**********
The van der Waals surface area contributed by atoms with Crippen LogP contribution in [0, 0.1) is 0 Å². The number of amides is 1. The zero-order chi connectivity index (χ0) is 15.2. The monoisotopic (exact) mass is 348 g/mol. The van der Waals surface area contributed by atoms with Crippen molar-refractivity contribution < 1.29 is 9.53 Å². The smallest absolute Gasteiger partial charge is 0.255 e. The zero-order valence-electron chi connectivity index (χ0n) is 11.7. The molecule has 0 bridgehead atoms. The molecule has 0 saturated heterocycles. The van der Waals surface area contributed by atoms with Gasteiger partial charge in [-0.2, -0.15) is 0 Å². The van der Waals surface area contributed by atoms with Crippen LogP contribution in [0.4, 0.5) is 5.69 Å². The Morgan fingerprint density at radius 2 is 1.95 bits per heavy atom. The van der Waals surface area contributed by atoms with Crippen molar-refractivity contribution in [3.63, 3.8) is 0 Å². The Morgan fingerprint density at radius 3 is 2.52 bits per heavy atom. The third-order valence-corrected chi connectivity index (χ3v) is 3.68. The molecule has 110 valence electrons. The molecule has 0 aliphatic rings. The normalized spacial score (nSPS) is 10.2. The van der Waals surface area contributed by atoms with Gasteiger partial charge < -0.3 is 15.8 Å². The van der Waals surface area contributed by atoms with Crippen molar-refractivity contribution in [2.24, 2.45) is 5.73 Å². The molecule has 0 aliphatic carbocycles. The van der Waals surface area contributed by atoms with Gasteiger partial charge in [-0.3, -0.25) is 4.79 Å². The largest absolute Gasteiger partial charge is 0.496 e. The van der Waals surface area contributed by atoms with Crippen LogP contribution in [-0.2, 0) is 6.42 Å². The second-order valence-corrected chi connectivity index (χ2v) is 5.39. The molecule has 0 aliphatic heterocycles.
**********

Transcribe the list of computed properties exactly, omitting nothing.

The van der Waals surface area contributed by atoms with Crippen LogP contribution in [0, 0.1) is 0 Å². The number of amides is 1. The zero-order chi connectivity index (χ0) is 15.2. The monoisotopic (exact) mass is 348 g/mol. The van der Waals surface area contributed by atoms with Crippen molar-refractivity contribution < 1.29 is 9.53 Å². The smallest absolute Gasteiger partial charge is 0.255 e. The zero-order valence-electron chi connectivity index (χ0n) is 11.7. The molecule has 0 bridgehead atoms. The molecule has 0 saturated heterocycles. The van der Waals surface area contributed by atoms with Gasteiger partial charge in [-0.2, -0.15) is 0 Å². The van der Waals surface area contributed by atoms with Crippen LogP contribution in [0.4, 0.5) is 5.69 Å². The Morgan fingerprint density at radius 2 is 1.95 bits per heavy atom. The van der Waals surface area contributed by atoms with Crippen molar-refractivity contribution in [3.63, 3.8) is 0 Å². The Morgan fingerprint density at radius 3 is 2.52 bits per heavy atom. The third-order valence-corrected chi connectivity index (χ3v) is 3.68. The molecule has 110 valence electrons. The molecule has 0 aliphatic rings. The normalized spacial score (nSPS) is 10.2. The van der Waals surface area contributed by atoms with Gasteiger partial charge < -0.3 is 15.8 Å². The van der Waals surface area contributed by atoms with Crippen molar-refractivity contribution in [2.24, 2.45) is 5.73 Å². The molecule has 0 aliphatic carbocycles. The van der Waals surface area contributed by atoms with Gasteiger partial charge in [-0.3, -0.25) is 4.79 Å². The largest absolute Gasteiger partial charge is 0.496 e. The van der Waals surface area contributed by atoms with Crippen LogP contribution in [-0.2, 0) is 6.42 Å². The second-order valence-corrected chi connectivity index (χ2v) is 5.39. The molecule has 0 aliphatic heterocycles.